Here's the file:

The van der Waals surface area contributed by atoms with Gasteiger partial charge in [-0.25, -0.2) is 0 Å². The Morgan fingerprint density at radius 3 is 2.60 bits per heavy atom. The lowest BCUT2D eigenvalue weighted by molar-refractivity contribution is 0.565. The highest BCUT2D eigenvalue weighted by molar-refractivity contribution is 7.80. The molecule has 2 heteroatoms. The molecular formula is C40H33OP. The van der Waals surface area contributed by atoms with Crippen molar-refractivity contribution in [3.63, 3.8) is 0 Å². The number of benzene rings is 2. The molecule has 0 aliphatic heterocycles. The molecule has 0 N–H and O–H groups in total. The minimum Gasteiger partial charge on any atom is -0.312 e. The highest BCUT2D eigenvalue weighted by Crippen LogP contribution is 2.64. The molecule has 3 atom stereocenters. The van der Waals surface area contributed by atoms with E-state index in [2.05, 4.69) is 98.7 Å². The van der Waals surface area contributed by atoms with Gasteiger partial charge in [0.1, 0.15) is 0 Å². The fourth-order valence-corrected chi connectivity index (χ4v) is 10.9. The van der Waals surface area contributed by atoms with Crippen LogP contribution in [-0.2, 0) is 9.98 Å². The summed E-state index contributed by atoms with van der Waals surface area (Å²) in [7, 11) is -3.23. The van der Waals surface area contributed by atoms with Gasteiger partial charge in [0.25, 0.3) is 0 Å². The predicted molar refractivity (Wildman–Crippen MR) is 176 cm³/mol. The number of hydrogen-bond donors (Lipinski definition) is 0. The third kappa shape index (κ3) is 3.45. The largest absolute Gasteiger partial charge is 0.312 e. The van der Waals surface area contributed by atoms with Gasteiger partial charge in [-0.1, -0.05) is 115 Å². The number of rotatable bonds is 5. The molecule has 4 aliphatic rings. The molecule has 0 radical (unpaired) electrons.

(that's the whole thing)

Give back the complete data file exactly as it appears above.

The van der Waals surface area contributed by atoms with Gasteiger partial charge in [-0.25, -0.2) is 0 Å². The Morgan fingerprint density at radius 3 is 2.60 bits per heavy atom. The lowest BCUT2D eigenvalue weighted by molar-refractivity contribution is 0.565. The highest BCUT2D eigenvalue weighted by molar-refractivity contribution is 7.80. The molecule has 2 heteroatoms. The molecular formula is C40H33OP. The van der Waals surface area contributed by atoms with Crippen molar-refractivity contribution in [3.63, 3.8) is 0 Å². The number of benzene rings is 2. The molecule has 0 aliphatic heterocycles. The molecule has 0 N–H and O–H groups in total. The minimum Gasteiger partial charge on any atom is -0.312 e. The highest BCUT2D eigenvalue weighted by Crippen LogP contribution is 2.64. The molecule has 3 atom stereocenters. The van der Waals surface area contributed by atoms with E-state index in [2.05, 4.69) is 98.7 Å². The van der Waals surface area contributed by atoms with Gasteiger partial charge in [0.1, 0.15) is 0 Å². The fourth-order valence-corrected chi connectivity index (χ4v) is 10.9. The van der Waals surface area contributed by atoms with Crippen LogP contribution in [-0.2, 0) is 9.98 Å². The summed E-state index contributed by atoms with van der Waals surface area (Å²) in [7, 11) is -3.23. The van der Waals surface area contributed by atoms with Gasteiger partial charge in [0.25, 0.3) is 0 Å². The predicted molar refractivity (Wildman–Crippen MR) is 176 cm³/mol. The number of hydrogen-bond donors (Lipinski definition) is 0. The third kappa shape index (κ3) is 3.45. The largest absolute Gasteiger partial charge is 0.312 e. The van der Waals surface area contributed by atoms with Gasteiger partial charge in [-0.1, -0.05) is 115 Å². The number of rotatable bonds is 5. The molecule has 4 aliphatic rings. The molecule has 0 radical (unpaired) electrons.